With Velvet Revolver seemingly still on hiatus, guitarist Dave Kushner has assembled a new project that resembles a set-up akin to Gorillaz – an “animated” rock band called PusherJones, featuring The Simpsons‘ creative director Dave Warren, singer Frankie Perez (Camp Freddy and Scars On Broadway), bassist Scott Shriner (Weezer) and drummer Joey Castillo (Queens of the Stone Age). The group’s first single, “Count Me Out,” will be issued on May 1st, but you can listen to it exclusively here on RollingStone.com.
Kushner describes the band’s sound as “A cool riff-rock thing. We’re all influenced by everything from Zeppelin and Sabbath to newer bands,” he says, adding that the lyrics for “Count Me Out” chronicle a fish-out-of-water story about the genesis of the band. “A lot of it has been based on different stuff that has happened to me or stuff I’ve heard being in Velvet Revolver for eight years,” says Kushner. “It’s basically about a big, notorious rock band, and there’s a new guy that’s coming into the band. You’re basically seeing all of the dysfunction and insanity, and the things that make for great rock bands through the eyes of the new guy.”
Unlike Gorillaz, PusherJones hope to become an honest-to-goodness cartoon. Kushner is currently shopping around a pilot episode in the hopes of landing an animated TV series about the trials and tribulations of a famous rock band. “The original concept was for a Gorillaz-type thing, animated,” Kushner says. “Basically, me and Dave Warren became friends through Don Bernstein, who used to buy all the memorabilia for the Hard Rock. Dave worked on the The Simpsons, and then he and I started talking about stories and different ideas. It eventually became an idea for a TV show, but then we thought, ‘The music has to be as good as the animation.’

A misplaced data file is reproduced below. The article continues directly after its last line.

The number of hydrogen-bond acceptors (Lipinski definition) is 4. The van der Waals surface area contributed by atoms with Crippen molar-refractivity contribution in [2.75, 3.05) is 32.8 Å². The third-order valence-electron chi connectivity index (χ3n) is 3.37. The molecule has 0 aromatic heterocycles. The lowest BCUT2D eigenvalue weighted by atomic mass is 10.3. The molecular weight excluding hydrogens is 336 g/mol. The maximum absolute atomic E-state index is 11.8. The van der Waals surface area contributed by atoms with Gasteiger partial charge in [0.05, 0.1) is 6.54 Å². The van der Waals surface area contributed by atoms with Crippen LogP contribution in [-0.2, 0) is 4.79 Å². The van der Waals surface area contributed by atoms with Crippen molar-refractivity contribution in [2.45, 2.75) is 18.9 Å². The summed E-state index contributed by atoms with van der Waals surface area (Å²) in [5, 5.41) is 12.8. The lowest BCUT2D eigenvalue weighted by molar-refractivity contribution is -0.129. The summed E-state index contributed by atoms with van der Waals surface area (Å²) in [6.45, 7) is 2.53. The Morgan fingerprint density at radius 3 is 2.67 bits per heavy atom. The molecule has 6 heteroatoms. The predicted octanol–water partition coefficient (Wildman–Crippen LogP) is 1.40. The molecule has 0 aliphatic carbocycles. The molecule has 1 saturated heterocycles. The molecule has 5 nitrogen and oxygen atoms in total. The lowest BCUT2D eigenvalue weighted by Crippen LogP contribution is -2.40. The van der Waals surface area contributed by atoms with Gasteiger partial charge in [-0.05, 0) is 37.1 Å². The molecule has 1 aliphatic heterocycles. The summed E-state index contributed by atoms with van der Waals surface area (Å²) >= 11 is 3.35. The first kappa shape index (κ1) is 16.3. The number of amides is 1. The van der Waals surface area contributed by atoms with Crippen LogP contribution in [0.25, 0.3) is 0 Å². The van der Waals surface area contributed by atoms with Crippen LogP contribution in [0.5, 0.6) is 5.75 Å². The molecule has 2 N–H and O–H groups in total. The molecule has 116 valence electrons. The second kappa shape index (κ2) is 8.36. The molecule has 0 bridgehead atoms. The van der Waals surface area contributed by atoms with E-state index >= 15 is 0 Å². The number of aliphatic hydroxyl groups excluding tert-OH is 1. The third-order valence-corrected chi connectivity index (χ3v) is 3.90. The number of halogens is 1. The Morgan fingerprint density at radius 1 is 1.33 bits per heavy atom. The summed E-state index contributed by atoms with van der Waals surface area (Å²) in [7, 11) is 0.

“Count Me Out” will appear on the star-studded Avengers Assemble soundtrack on Hollywood Records. Sometime later this year, the quintet will also issue a five-song EP on a label yet to be determined. Kushner hopes that the band will eventually play shows or record a full-length at some point, too. “That’s the hope, that we can do that,” he says. “Who knows what Weezer, Queens of the Stone Age, or Velvet Revolver are going to do next? It’s just a matter of getting everyone’s schedules and ducks in a row.”
On Velvet Revolver’s current plans, Kushner says, “Again, anything’s possible. I can’t really say for sure. After we did that benefit a couple of months ago, the rumors and everything started swirling. Everyone’s kind of fragmented right now. People are all still talking, so that’s a good thing.”